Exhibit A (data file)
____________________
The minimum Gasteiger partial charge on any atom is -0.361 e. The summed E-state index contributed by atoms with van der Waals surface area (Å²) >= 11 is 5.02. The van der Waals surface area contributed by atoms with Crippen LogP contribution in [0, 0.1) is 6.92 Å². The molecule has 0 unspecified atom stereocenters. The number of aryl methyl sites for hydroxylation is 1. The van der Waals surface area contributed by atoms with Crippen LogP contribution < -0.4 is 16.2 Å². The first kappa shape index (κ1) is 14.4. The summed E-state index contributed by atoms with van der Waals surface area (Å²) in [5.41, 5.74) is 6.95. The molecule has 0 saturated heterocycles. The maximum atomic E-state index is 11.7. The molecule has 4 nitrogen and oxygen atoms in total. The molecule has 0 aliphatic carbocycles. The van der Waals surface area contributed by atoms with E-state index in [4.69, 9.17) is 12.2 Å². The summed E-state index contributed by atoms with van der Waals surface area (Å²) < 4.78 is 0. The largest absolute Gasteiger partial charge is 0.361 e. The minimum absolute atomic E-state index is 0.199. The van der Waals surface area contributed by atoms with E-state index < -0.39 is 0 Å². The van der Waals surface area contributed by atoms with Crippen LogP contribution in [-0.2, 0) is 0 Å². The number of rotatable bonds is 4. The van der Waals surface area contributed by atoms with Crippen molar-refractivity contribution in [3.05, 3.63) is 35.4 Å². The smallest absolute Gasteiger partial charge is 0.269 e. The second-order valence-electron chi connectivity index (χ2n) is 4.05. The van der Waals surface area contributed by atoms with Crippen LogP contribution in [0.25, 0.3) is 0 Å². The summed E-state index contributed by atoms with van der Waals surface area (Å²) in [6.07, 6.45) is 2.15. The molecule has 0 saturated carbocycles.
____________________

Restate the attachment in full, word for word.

The minimum Gasteiger partial charge on any atom is -0.361 e. The summed E-state index contributed by atoms with van der Waals surface area (Å²) >= 11 is 5.02. The van der Waals surface area contributed by atoms with Crippen LogP contribution in [0, 0.1) is 6.92 Å². The molecule has 0 unspecified atom stereocenters. The number of aryl methyl sites for hydroxylation is 1. The van der Waals surface area contributed by atoms with Crippen LogP contribution < -0.4 is 16.2 Å². The first kappa shape index (κ1) is 14.4. The summed E-state index contributed by atoms with van der Waals surface area (Å²) in [5.41, 5.74) is 6.95. The molecule has 0 saturated heterocycles. The maximum atomic E-state index is 11.7. The molecule has 4 nitrogen and oxygen atoms in total. The molecule has 0 aliphatic carbocycles. The van der Waals surface area contributed by atoms with E-state index in [4.69, 9.17) is 12.2 Å². The summed E-state index contributed by atoms with van der Waals surface area (Å²) < 4.78 is 0. The largest absolute Gasteiger partial charge is 0.361 e. The minimum absolute atomic E-state index is 0.199. The van der Waals surface area contributed by atoms with E-state index < -0.39 is 0 Å². The van der Waals surface area contributed by atoms with Crippen LogP contribution in [-0.2, 0) is 0 Å². The number of rotatable bonds is 4. The van der Waals surface area contributed by atoms with Crippen molar-refractivity contribution in [3.05, 3.63) is 35.4 Å². The smallest absolute Gasteiger partial charge is 0.269 e. The second-order valence-electron chi connectivity index (χ2n) is 4.05. The van der Waals surface area contributed by atoms with Crippen LogP contribution in [0.25, 0.3) is 0 Å². The summed E-state index contributed by atoms with van der Waals surface area (Å²) in [6.07, 6.45) is 2.15. The molecule has 0 saturated carbocycles.